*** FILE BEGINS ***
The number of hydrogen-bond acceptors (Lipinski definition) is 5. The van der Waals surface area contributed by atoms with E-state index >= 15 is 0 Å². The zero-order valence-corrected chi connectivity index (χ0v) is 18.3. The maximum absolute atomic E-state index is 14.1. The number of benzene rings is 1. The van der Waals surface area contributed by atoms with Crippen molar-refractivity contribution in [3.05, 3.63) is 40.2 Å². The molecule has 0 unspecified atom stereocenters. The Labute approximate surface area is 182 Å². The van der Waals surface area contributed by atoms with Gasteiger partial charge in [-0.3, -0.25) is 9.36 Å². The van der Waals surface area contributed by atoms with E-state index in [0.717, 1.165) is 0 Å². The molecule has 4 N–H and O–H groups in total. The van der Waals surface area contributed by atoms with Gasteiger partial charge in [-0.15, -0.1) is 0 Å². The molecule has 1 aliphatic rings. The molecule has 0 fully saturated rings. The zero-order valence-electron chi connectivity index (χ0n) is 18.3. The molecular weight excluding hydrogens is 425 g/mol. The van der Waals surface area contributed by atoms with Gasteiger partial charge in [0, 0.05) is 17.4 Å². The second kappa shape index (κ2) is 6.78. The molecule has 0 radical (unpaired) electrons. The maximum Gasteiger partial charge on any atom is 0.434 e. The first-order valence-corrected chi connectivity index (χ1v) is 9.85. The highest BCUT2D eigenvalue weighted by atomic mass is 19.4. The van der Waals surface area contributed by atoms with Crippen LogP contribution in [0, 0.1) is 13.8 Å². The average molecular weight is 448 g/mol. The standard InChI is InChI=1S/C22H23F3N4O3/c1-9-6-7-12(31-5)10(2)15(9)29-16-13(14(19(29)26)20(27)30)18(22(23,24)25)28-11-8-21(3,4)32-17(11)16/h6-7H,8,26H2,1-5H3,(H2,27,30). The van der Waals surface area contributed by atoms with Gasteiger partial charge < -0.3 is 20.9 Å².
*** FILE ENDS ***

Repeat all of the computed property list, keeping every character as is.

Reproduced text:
The number of hydrogen-bond acceptors (Lipinski definition) is 5. The van der Waals surface area contributed by atoms with E-state index >= 15 is 0 Å². The zero-order valence-corrected chi connectivity index (χ0v) is 18.3. The maximum absolute atomic E-state index is 14.1. The number of benzene rings is 1. The van der Waals surface area contributed by atoms with Crippen molar-refractivity contribution in [3.05, 3.63) is 40.2 Å². The molecule has 0 unspecified atom stereocenters. The Labute approximate surface area is 182 Å². The van der Waals surface area contributed by atoms with Gasteiger partial charge in [-0.3, -0.25) is 9.36 Å². The van der Waals surface area contributed by atoms with E-state index in [0.717, 1.165) is 0 Å². The molecule has 4 N–H and O–H groups in total. The van der Waals surface area contributed by atoms with Gasteiger partial charge in [-0.15, -0.1) is 0 Å². The molecule has 1 aliphatic rings. The molecule has 0 fully saturated rings. The zero-order valence-electron chi connectivity index (χ0n) is 18.3. The molecular weight excluding hydrogens is 425 g/mol. The van der Waals surface area contributed by atoms with Gasteiger partial charge in [0, 0.05) is 17.4 Å². The second kappa shape index (κ2) is 6.78. The molecule has 0 radical (unpaired) electrons. The maximum Gasteiger partial charge on any atom is 0.434 e. The first-order valence-corrected chi connectivity index (χ1v) is 9.85. The highest BCUT2D eigenvalue weighted by atomic mass is 19.4. The van der Waals surface area contributed by atoms with Crippen LogP contribution in [0, 0.1) is 13.8 Å². The average molecular weight is 448 g/mol. The standard InChI is InChI=1S/C22H23F3N4O3/c1-9-6-7-12(31-5)10(2)15(9)29-16-13(14(19(29)26)20(27)30)18(22(23,24)25)28-11-8-21(3,4)32-17(11)16/h6-7H,8,26H2,1-5H3,(H2,27,30). The van der Waals surface area contributed by atoms with Gasteiger partial charge < -0.3 is 20.9 Å².